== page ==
Barnsley FC plays in the Championship, the second highest division within the English football league system. Currently in a three-way tie for fourth place, the club has qualified for the playoffs—and a chance at English Premier League promotion. A move up would come with lucrative financial rewards. For perspective, Barnsley currently brings in about 8 million pounds ($11.1 million) of TV money annually. Promotion would mean at least 120 million pounds of TV money next year and at least 90 million pounds over the following three years (even if the club were to be relegated immediately).
Pacific Media Group (PMG), the holding company that owns Barnsley—as well as KV Oostende (Belgium), FC Thun CFG (Switzerland) and AS Nancy (France)—has the 130-plus-year-old club in the playoffs despite maintaining one of the lower wage budgets in the English League Championship (there are clubs with budgets 8-10x the size). They have done it by bringing a highly disciplined, dispassionate, analytical approach—a Moneyball approach—to the club. Of course, it’s not a coincidence that PMG describes its philosophy in baseball terms: Billy Beane invested in Barnsley in 2017.
Our Take: There are three pillars to PMG’s version of Moneyball. The first is a reliance on analytics over traditional scouting. The group can’t afford enough scouts to scour the globe in search of players to fit their system. “It’s also not efficient,” Paul Conway (Co-Chairman, Pacific Media Group) said. “We’d rather have our analysts in one location watching six games a day online”—games featuring players identified by their analytics platform.
While the use of data and analytics has become commonplace in U.S. sports, it remains “rare in Europe,” the co-chairman explained. “It’s rare even with the biggest clubs because you have this cult of personality, where decisions are made by the sporting director, the chairman or the manager,” Conway said. “[Those with the power] don’t want to give up control, and the board of a club must have the guts to do something different.”
The second pillar to the group’s strategy is a “ruthless commitment to young players.” Conway said they “rarely sign players over the age of 23. And that’s hard, because the industry [believes] a team needs older leaders to balance out a [young] squad. But we’ve done a lot of empirical research on it, and that is just not true.” PMG instead leans on young players with extensive game experience for leadership (think: 21 year-old with four years as a pro).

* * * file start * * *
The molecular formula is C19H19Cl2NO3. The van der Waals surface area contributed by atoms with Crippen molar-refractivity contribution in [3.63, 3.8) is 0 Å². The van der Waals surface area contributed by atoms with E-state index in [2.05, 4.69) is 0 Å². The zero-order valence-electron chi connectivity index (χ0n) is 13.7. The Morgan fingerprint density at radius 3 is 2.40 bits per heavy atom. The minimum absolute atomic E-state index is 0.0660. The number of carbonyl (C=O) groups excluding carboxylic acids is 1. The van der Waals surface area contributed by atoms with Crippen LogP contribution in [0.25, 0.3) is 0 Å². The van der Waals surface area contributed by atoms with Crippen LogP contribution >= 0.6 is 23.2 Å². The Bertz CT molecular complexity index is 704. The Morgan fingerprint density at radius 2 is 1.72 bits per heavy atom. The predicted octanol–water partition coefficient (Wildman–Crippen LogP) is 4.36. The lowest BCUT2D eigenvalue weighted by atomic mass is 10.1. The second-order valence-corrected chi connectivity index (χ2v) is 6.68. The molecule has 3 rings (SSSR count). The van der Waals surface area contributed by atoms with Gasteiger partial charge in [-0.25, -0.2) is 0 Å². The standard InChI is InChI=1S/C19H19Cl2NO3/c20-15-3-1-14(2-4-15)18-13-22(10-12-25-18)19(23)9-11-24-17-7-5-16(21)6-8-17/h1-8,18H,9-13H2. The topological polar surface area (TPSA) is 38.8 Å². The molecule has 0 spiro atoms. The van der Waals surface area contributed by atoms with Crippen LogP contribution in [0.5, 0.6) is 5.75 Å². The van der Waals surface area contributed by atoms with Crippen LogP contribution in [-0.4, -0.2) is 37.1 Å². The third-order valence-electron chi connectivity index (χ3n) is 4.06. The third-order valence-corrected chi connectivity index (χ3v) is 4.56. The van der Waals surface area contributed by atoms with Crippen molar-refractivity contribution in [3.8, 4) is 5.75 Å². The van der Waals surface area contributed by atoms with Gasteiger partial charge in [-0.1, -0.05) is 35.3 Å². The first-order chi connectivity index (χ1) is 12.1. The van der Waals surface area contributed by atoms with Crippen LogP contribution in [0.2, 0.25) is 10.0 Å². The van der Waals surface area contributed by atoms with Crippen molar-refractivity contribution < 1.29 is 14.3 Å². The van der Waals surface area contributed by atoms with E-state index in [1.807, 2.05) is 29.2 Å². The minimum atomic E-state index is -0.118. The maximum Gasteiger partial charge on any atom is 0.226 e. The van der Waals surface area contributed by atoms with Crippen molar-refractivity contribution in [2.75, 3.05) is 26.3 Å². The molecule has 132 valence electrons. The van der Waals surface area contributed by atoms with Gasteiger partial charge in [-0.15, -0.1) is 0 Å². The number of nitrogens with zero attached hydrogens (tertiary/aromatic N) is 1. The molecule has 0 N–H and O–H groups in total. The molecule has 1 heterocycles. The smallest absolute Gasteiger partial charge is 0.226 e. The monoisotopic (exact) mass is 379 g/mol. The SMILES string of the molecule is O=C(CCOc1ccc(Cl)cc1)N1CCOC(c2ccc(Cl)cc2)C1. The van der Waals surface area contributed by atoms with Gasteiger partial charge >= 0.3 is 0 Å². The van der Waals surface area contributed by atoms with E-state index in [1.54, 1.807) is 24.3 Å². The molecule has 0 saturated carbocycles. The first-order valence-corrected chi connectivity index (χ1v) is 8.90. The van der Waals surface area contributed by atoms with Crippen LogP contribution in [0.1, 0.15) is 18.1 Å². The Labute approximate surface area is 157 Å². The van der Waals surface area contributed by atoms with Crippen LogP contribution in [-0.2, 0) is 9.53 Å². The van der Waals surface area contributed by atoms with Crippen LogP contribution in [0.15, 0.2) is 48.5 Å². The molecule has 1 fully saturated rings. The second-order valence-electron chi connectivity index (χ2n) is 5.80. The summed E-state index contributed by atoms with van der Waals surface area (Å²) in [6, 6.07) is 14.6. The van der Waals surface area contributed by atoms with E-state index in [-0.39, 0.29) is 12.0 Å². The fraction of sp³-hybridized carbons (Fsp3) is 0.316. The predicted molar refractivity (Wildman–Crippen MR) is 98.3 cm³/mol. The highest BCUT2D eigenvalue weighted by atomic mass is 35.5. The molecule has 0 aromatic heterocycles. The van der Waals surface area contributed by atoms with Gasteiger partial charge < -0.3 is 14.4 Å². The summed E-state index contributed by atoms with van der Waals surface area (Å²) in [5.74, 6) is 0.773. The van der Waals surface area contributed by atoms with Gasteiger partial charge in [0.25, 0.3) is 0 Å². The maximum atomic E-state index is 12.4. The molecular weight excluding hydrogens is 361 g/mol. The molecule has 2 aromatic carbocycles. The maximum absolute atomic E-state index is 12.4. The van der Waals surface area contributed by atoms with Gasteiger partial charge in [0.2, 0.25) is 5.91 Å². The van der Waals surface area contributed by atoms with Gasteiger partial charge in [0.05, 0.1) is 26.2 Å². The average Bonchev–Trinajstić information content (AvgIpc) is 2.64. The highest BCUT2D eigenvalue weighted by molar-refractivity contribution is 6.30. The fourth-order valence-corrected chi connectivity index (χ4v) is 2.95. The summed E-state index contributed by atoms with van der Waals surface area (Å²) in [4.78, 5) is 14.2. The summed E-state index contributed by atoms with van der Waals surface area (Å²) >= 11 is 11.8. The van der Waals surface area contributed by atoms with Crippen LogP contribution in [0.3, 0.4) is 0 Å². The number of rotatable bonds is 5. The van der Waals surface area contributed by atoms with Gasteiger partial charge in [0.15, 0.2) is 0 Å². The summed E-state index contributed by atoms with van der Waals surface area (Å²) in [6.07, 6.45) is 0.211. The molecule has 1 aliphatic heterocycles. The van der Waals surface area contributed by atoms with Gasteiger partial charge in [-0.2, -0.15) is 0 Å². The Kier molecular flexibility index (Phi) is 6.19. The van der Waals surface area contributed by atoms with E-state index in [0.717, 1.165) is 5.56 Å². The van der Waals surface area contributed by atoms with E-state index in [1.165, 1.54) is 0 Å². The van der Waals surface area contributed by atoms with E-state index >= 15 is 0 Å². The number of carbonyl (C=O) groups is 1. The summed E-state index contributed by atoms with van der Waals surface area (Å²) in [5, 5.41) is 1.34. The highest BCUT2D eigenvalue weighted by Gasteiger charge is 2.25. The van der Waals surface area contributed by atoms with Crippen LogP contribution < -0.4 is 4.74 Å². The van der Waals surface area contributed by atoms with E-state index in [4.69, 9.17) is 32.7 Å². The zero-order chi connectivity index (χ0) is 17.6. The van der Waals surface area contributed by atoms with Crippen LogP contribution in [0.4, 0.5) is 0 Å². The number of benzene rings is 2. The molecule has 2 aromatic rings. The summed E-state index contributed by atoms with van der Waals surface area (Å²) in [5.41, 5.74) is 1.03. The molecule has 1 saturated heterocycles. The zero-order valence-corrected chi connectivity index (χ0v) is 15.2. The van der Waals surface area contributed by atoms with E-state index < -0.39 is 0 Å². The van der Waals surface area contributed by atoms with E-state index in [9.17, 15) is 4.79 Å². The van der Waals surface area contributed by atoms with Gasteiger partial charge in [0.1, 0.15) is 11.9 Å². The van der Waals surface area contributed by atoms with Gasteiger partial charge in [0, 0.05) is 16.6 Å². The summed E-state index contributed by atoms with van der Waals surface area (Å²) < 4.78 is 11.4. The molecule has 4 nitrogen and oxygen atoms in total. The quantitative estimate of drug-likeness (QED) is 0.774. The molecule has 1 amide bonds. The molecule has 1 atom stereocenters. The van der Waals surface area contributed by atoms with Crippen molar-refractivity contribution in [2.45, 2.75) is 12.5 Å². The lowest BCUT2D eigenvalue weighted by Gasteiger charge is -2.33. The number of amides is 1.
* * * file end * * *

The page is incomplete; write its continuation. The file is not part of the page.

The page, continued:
Making uncomfortable decisions, like not re-signing a popular veteran player, is a critical component of the group’s commitment to youth. Many clubs struggle to let star players, on the downside of their careers, leave town; instead, they offer lucrative deals they later regret. For PMG, saying goodbye to fan favorites is part of the process. “We’ve explained to our fans very clearly that this is the way we’re going to compete,” Conway said. “We’re balancing a budget, and we have to develop young players. We have to create transfer profits because we think we can reinvest those profits, just like a fund manager, and get greater returns and build our squad from there.”
The idea of balancing a budget might not sound like radical strategy to U.S. sports fans. But in some European countries it is “perceived to be a bad thing by most supporters and even boards,” the co-chairman explained. In England’s second division, the average team lost 10 million pounds a year chasing a chance at Premier League promotion prior to the pandemic. By establishing system controls, by picking up the phone and dealing directly with other teams (as opposed to relying on agencies) and avoiding business in countries that lack decent corporate laws, Barnsley says it has managed to eliminate much of the leakage in European football that contributes to club losses.
The third and final pillar to PMG’s Moneyball approach is a narrow focus on the acquisition of players—and coaches—who thrive in a “high-press” system. “Three years ago we decided if we’re going to have multiple clubs, we have to have one style of play because there are efficiencies between clubs and then you can move players around,” Conway said. By playing a relentless, attacking style, PMG believes it can be most competitive on the pitch. Most Championship teams don’t play the system because they lack the athletes to do so.
PMG has been able to profit on the transfer market because of its disciplined approach to spending and deep knowledge of football markets outside of England (thanks to their multi-club ownership model). “A couple of weeks ago we sold a 34-year-old player in Belgium, who had two-and-a-half months left on his contract, for six figures. We sold him to a Swedish club. Most European clubs wouldn’t know or care if the Swedish transfer window was still open. But the six figures we’re getting, plus the savings on his contract is money we’re then able to reinvest. Every 50,000 or 100,000 Euros is valuable to us because that can pay the annual wage of a young player,” Conway explained.
The group’s willingness and ability to cast a wide net on players also enables it to keep player costs down. “European clubs are always targeting one or two important players. That gets out in the media, and then you have this kind of self-fulfilling prophecy of pressure on the board, where they are not identifying other targets and they overpay—either in transfer fee and/or wages. [But] we’re always recruiting players. So, we always have a long list of targets (often as many as 20 for a given position),” Conway said. If a player doesn’t want to come at a reasonable price or his club wants too great of a transfer fee, the group simply moves on to the next player. “Most clubs don’t have the discipline [or the database of target players] to do that,” he added.